Last fall, amid confusion in the school and sweeping changes at central office, the then-principal of Austin Community Academy dismissed 17 teachers, sending nine to the exit with a police escort. (See Catalyst, November 1995.)

This fall, five of the 17 returned following a successful challenge to the firings and a settlement between the School Reform Board and the Chicago Teachers Union. Subsequently, one of the five was lured away by another school.

No one seems to know why the Austin teachers had been fired. English teacher Carol Leverentz calls the firings “witch-hunty” and asks: “What drugs were they on? I don’t think any of those people should have been cut.”

According to union officials, all were regularly appointed, tenured teachers, and none had received unsatisfactory performance ratings—most had been rated excellent or superior. Three were the most senior members of their departments.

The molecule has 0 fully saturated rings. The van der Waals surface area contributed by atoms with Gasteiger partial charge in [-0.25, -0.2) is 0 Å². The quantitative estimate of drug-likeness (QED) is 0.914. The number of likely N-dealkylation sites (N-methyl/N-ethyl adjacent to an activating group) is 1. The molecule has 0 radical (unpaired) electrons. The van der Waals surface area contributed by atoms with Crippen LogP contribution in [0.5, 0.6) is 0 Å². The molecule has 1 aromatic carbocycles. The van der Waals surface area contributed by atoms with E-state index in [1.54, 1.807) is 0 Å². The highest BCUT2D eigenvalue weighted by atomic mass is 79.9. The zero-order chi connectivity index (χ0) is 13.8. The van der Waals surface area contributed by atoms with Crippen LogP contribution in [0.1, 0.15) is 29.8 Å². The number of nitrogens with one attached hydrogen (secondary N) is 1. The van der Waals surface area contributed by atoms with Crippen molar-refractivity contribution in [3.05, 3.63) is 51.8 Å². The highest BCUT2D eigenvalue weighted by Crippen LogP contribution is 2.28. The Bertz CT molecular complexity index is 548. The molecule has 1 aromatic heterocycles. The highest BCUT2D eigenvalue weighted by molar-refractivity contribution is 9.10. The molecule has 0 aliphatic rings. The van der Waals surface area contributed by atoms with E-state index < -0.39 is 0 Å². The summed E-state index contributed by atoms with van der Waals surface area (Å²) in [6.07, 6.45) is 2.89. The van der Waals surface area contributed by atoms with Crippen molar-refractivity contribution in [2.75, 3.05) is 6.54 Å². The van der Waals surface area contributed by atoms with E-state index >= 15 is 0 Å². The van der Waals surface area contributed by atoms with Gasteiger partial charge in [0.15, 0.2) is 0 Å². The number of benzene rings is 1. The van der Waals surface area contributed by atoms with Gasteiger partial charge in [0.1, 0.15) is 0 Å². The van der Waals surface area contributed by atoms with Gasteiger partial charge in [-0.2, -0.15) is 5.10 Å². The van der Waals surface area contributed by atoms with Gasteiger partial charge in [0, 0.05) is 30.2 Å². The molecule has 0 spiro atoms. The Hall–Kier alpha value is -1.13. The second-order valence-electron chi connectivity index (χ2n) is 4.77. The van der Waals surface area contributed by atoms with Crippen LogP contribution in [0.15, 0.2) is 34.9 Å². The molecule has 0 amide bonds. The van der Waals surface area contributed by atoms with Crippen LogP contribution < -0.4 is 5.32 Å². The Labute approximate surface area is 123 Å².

Only 10 of the teachers joined in the union’s grievances, which charged violations of both board policy and the union contract; the other seven accepted permanent positions elsewhere. By the time a settlement was reached May 2—the day of an arbitration hearing—four of the 10 also had accepted other positions. Later, a fifth went elsewhere, too.

According to the newsletter Substance, the settlement prohibits the board and the union from publicly “using the direct language of the settlement.” “I wasn’t here when they left,” says Interim Principal Arthur Slater. “I am not responsible for their leaving. I have to treat them like any other new teacher.”

The union was right to protest, he adds. “If you are removed improperly, you’re gonna fight. I can’t fault them for fighting for their jobs.”

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